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there are liars and swearers enough to beat the honest men, and hang up them.
L. Macd. Now God help thee, poor monkey! But how wilt thou do for a father?
Son. If he were dead, you'd weep for him: if you would not, it were a good sign that I should quickly have a new father. L. Macd. Poor prattler! how thou talk'st.
Enter a Messenger.
you will take a homely man's advice,
you! I dare abide no longer.
[Exit Messenger. L. Macd.
Whither should I fly? I have done no harm. But I remember now I am in this earthly world; where, to do harın, Is often laudable: to do good, sometime, Accounted dangerous folly: Why then, alas! Do I put up that womanly defence, To say, I have done no harin? What are these
Mur. Where is
husband? L. Macd. I hope, in no place so unsanctified, Where such as thou may'st find him.
in your siate of honour I am perfect.] i, e. I am perfectly acquainted with your rank of honour.
He's a traitor
What, you egg? [Stabbing him.
He has killed me, mother: I pray you.
[Dies. [Exit Lady Macduff, crying murder,
and pursued by the Murderers.
England. A Room in the King's Palace.
Enter Malcolm and MacDUFF.
Mal. Let us seek out some desolate shade, and
there Weep our sad bosoms empty. Macd.
Let us rather Hold fast the mortal sword; and, like good men, Bestride our down-fallin birthdown: Each new morn, New widows howl; new orphans cry; new sorrows Strike heaven on the face, that it resounds As if it felt with Scotland, and yell’d out Like syllable of dolour. Mal.
What I believe, I'll wail; What know, believe; and, what I can redress, As I shall find the time to friend, I will.
| Bestride our down-fall’n birthdom:] The allusion is to a man from whom something valuable is about to be taken by violence, and who, that he may defend it without incumbrance, lays it on the ground, and stands over it with his weapon in his hand. Our birthdom, or birthright, says he, lies on the ground; let us, like men who are to fight for what is dearest to them, not abandon it, but stand over it and defend it. This is a strong picture of obstinate resolution. to friend,] i. e. to befriend.
What you have spoke, it may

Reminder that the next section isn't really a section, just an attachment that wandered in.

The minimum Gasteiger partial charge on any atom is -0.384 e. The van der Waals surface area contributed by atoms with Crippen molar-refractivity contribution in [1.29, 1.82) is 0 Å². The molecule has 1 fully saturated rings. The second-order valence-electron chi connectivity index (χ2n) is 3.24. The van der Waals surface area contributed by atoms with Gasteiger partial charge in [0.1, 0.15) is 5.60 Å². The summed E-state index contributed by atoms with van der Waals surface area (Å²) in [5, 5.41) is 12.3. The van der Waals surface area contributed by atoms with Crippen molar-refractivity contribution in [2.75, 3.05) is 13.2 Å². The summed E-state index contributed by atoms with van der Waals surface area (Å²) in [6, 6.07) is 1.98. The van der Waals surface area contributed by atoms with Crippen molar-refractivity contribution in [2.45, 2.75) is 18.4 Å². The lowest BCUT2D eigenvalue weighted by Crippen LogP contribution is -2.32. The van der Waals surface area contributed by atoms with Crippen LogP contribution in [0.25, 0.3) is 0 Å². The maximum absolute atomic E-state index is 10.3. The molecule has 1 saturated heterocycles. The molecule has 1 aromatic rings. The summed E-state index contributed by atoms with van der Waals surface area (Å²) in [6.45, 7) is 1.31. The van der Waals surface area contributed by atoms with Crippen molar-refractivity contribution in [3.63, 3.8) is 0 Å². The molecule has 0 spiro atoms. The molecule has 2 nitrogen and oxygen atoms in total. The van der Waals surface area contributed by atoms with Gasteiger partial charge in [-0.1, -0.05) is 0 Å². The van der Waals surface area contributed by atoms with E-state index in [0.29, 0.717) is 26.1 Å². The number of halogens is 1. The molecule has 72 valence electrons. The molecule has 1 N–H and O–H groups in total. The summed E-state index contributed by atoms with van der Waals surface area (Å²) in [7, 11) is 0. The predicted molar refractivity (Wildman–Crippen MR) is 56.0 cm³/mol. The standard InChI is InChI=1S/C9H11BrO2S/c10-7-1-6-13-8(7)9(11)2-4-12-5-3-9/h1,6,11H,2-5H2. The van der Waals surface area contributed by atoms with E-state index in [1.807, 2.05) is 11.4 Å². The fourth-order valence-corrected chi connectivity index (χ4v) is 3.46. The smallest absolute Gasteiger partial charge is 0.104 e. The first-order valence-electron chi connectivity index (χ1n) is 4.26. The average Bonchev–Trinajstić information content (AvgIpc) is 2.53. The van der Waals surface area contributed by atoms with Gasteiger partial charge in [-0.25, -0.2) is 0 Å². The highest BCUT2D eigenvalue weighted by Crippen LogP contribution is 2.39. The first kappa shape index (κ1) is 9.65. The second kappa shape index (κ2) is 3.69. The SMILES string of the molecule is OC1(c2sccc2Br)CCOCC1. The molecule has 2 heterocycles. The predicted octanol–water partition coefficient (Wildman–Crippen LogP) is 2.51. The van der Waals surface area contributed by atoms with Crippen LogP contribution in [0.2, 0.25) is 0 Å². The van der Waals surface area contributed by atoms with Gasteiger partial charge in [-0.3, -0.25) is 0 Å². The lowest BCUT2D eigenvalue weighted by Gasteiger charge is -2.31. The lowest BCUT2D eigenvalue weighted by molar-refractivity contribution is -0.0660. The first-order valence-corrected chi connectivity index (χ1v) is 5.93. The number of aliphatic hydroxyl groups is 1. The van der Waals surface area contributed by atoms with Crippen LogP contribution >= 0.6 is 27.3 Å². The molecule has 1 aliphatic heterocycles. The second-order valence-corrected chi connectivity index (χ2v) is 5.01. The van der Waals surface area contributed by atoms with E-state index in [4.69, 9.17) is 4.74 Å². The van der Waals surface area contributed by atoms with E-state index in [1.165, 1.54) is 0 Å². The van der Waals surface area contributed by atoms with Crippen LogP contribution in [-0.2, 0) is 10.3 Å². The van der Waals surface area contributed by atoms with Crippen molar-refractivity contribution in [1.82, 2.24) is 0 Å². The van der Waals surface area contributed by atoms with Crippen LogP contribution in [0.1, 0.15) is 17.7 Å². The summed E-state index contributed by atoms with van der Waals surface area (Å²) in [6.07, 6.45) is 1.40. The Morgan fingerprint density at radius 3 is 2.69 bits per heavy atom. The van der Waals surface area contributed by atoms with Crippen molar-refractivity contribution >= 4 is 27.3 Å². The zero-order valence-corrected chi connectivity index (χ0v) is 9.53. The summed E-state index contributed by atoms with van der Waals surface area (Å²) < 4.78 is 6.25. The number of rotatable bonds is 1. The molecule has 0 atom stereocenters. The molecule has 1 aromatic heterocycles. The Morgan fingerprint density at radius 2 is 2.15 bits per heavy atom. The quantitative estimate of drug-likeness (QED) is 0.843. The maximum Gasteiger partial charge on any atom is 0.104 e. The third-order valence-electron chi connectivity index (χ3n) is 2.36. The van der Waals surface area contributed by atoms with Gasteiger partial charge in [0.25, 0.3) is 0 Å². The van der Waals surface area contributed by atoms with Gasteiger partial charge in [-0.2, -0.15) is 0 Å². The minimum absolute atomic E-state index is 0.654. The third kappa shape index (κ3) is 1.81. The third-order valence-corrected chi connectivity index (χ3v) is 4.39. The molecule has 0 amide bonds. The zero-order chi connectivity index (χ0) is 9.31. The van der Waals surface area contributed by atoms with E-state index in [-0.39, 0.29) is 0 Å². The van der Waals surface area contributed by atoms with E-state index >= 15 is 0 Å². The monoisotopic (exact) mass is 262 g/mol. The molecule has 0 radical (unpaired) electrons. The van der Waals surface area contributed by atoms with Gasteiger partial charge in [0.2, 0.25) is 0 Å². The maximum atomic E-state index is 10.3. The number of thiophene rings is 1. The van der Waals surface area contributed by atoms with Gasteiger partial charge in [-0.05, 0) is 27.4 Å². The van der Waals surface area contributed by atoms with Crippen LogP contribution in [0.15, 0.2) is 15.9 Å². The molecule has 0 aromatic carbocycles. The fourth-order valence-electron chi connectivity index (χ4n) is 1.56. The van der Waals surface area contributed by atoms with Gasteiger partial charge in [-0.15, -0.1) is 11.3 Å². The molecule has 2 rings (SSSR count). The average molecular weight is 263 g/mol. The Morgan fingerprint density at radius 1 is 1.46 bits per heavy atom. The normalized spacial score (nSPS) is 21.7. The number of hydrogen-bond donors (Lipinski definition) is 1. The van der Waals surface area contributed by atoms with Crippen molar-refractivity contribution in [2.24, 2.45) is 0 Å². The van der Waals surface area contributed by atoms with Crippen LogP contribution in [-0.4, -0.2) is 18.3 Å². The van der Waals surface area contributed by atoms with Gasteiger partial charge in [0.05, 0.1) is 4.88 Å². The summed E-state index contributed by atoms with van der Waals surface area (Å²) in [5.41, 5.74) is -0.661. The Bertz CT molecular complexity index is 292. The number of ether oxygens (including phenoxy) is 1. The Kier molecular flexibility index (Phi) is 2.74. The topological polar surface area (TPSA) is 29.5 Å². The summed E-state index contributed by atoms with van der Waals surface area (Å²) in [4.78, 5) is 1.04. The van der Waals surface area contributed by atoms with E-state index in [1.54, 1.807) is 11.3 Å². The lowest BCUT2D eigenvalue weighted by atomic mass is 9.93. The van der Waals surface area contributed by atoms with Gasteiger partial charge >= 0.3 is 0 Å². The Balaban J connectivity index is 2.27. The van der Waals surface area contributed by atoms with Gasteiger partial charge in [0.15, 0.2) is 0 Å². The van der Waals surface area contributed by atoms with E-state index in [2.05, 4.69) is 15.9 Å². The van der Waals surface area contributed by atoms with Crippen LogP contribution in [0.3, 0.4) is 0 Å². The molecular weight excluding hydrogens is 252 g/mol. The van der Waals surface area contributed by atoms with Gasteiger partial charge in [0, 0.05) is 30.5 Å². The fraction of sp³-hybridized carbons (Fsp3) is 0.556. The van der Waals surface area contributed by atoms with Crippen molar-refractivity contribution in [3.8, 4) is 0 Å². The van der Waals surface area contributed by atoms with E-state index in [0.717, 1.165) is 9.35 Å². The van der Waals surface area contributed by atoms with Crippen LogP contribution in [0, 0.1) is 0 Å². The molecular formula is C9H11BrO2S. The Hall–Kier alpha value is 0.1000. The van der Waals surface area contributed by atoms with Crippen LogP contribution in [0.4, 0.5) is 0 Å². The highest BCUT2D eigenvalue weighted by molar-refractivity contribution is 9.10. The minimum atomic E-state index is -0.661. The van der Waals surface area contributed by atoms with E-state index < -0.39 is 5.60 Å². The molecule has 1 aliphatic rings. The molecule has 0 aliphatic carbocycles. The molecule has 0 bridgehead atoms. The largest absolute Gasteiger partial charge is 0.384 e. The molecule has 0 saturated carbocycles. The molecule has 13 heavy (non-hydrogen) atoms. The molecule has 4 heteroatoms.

be so, perchance. This tyrant, whose sole nanie blisters our tongues, Was once thought honest: you have lov’d him well; He hath not touch'd you yet. I am young; but
Macd. I am not treacherous.
But Macbeth is.
grace, Yet grace must still look so. Macd.
I have lost my hopes. Mal. Perchance, even there, where I did find
Why in that rawnesso left you wife, and child,
Bleed, bleed, poor country!
- and wisdom ---] That is, and 'tis wisdom. 4 A good and virtuous nature may recoil,
In an imperial churge.] A good mind may recede from goodness in the execution of a royal commission. JOHNSON.
5 Though all things foul, &c.] This is not very clear. The meaning, perhaps, is this :My suspicions cannot injure you, if you be virtuous, by supposing that a traitor may put on your virtuous appearance. I do not say that your virtuous appearance proves you a traitor; for virtue must wear its proper form, though that firm be counterfeited by villainy. JOHNSON.
Why in that rawness-] Without previous provision, without due preparation, without maturity of counsel.
Great tyranny, lay thou thy basis sure,
Be not offended:
What should he be?
Not in the legion3
I grant him blooiy,
7 Thy title is affeer'd!] Afcer'd, a law term for confirm'd.
Your matrons, and your maids, could not fill up
With this, there grows,
grows with more pernicious root Than summer-seeding lust;] The allusion is to plants; and the sense is,—“ Avarice is a perennial weed; it has a deeper and more pernicious root than lust, which is a mere annual, and lasts but for a summer, when it sheds its seed and decays.” BLACKSTONE.
All these are portable,] Portable, i. e. bearable.